Need Rx/Tx with ultra low quiescent current

Discussion in 'The Projects Forum' started by mpboden, Feb 4, 2013.

  1. mpboden

    Thread Starter New Member

    Jan 19, 2013
    4
    0
    Hi,

    This is my first time posting here, and I'm a newbie to electronics. Thanks in advance for helping me out.

    I'm building a wireless circuit to remotely trigger my doorbell. (The purpose is to aid in training our dog that goes nuts every time it rings. This will allow me to ring it from anywhere in the house randomly.) I've actually already completed the project, and it works as intended. However, I've discovered after the fact that the circuit is drawing 9mA while idle, and this is simply too high to allow the 9v battery source to last very long. This was not something I had considered during the design. Anyway, the circuit is powered with a 9v battery, which is regulated to 5v with a LM317. I'm also using the following Rx/Tx pair:

    https://www.adafruit.com/products/1096
    https://www.adafruit.com/products/1095

    So, as the title states, I'm looking for something that will draw ultra low quiescent current. At it stands, 9mA is too large for the long term draw on a 9volt battery. A little research has already suggested I replace the LM317 with a MCP1702, which has a 2uA quiescent current. But this will only lower the quiescent current ~3.5mA, which leaves ~5.5mA still drawn by the RF receiver when idle. Thus, I'd like to find an alternative that could lower that down into the uA range as well. Any ideas? Is this even possible?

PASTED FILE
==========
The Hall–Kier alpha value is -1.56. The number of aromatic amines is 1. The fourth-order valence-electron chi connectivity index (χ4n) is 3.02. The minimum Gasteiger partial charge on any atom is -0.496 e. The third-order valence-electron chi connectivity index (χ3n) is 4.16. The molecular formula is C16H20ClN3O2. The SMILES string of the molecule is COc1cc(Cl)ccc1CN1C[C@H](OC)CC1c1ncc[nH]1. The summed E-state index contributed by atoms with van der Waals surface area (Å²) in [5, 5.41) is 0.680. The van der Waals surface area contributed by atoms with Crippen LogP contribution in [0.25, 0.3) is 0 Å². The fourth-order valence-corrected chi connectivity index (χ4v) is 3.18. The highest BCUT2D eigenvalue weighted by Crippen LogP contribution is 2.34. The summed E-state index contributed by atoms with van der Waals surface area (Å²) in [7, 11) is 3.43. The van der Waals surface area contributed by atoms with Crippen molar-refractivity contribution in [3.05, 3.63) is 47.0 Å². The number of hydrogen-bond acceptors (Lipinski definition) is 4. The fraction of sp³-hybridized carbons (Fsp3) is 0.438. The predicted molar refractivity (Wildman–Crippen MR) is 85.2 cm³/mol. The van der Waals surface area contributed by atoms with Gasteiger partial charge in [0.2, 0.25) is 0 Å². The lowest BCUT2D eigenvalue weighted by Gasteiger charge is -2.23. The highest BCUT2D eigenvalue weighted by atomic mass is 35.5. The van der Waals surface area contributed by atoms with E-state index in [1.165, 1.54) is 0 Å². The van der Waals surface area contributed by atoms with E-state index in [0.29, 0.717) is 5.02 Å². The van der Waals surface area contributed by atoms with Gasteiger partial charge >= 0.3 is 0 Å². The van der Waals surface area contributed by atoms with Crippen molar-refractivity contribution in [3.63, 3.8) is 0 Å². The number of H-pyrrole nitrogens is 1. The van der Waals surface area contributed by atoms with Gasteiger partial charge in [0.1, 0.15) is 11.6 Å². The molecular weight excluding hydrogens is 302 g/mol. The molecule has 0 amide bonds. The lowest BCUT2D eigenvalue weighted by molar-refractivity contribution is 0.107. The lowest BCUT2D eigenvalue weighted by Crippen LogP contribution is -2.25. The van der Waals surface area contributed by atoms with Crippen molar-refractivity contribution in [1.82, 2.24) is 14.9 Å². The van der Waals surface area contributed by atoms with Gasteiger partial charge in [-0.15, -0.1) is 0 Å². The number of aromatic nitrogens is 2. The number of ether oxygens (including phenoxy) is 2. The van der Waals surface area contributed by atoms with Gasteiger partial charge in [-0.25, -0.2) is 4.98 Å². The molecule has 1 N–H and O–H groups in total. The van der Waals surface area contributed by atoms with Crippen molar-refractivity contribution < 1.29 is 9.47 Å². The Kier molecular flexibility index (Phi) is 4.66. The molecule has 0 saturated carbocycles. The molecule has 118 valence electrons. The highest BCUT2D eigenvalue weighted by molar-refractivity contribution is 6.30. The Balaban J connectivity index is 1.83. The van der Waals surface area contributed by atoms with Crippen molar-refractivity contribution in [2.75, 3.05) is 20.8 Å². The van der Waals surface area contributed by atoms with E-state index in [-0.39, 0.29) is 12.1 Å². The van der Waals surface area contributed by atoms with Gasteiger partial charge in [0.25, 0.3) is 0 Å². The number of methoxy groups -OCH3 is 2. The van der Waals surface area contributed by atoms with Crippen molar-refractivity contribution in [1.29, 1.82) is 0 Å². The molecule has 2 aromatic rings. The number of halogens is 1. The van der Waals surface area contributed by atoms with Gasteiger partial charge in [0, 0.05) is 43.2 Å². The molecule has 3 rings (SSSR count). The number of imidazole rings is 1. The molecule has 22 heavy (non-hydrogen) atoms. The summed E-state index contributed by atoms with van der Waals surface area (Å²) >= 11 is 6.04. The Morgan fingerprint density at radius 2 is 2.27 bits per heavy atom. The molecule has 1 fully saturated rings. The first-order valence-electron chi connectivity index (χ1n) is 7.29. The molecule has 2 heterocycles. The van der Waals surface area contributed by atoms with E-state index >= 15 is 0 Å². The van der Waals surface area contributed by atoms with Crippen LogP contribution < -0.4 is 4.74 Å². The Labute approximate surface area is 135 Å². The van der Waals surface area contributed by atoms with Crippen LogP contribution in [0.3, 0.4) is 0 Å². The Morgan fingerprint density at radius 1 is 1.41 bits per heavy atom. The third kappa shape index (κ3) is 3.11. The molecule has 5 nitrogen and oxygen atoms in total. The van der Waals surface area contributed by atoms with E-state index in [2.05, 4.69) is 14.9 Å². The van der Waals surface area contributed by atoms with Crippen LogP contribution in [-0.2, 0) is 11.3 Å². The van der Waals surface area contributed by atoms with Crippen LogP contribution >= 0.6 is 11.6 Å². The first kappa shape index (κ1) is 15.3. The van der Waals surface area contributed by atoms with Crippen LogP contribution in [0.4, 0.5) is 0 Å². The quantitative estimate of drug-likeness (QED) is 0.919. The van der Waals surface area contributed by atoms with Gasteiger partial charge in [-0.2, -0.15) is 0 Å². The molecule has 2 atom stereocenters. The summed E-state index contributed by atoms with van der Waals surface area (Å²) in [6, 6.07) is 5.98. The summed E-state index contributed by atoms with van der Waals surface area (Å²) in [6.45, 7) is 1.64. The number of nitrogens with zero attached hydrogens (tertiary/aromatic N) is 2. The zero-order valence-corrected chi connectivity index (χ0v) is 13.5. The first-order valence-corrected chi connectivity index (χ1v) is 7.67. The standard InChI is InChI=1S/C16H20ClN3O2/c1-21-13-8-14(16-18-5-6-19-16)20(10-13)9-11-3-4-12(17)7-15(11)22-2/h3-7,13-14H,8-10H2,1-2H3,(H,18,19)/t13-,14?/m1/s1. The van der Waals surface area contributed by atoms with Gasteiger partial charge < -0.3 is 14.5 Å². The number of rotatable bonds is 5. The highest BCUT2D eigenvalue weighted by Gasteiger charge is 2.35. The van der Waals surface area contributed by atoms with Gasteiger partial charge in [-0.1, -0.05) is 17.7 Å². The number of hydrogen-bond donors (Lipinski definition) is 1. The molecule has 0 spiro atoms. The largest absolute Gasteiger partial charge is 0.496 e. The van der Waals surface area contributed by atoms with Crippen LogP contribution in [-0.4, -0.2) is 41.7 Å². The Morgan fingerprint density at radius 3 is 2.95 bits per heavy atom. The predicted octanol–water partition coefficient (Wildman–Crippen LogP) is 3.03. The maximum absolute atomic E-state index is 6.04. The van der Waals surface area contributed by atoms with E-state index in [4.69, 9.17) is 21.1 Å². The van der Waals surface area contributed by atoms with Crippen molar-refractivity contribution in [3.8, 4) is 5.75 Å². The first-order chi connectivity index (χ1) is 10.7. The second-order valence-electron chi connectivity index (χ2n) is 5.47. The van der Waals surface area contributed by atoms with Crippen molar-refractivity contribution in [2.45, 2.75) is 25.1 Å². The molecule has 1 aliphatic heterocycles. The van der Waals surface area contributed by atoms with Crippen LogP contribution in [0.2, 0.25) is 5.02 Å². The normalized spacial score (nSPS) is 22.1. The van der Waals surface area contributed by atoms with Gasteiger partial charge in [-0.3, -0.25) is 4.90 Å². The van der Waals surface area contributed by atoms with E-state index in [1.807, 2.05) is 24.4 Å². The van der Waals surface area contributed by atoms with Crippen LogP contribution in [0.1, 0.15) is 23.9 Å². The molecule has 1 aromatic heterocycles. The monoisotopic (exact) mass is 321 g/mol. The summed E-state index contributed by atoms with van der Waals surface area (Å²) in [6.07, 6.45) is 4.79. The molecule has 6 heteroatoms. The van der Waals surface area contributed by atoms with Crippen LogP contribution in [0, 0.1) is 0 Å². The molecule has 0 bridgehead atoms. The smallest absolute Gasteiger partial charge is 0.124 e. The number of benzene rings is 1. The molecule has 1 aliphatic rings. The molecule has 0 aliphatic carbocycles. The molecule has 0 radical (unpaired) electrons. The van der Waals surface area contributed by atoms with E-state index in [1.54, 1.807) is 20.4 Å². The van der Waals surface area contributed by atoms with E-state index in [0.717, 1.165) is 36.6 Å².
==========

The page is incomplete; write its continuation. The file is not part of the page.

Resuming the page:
On the other hand, perhaps I'm working too hard at this and I should simply add an AC-to-DC converter and use the 16vac that feeds the doorbell? That would eliminate the 9v battery altogether.

    Thanks again for any suggestions.
     
  2. THE_RB

    AAC Fanatic!

    Feb 11, 2008
    5,435
    1,305
    Or power it from the doorbell switch so it only receives power while someone is pressing the button?
     
  3. mpboden

    Thread Starter New Member

    Jan 19, 2013
    4
    0
    Thanks for the response, but unless I'm misunderstanding something, that's not going to work. The purpose of this circuit is so that the bell can be dinged without someone having to be at the button at the front door.
     
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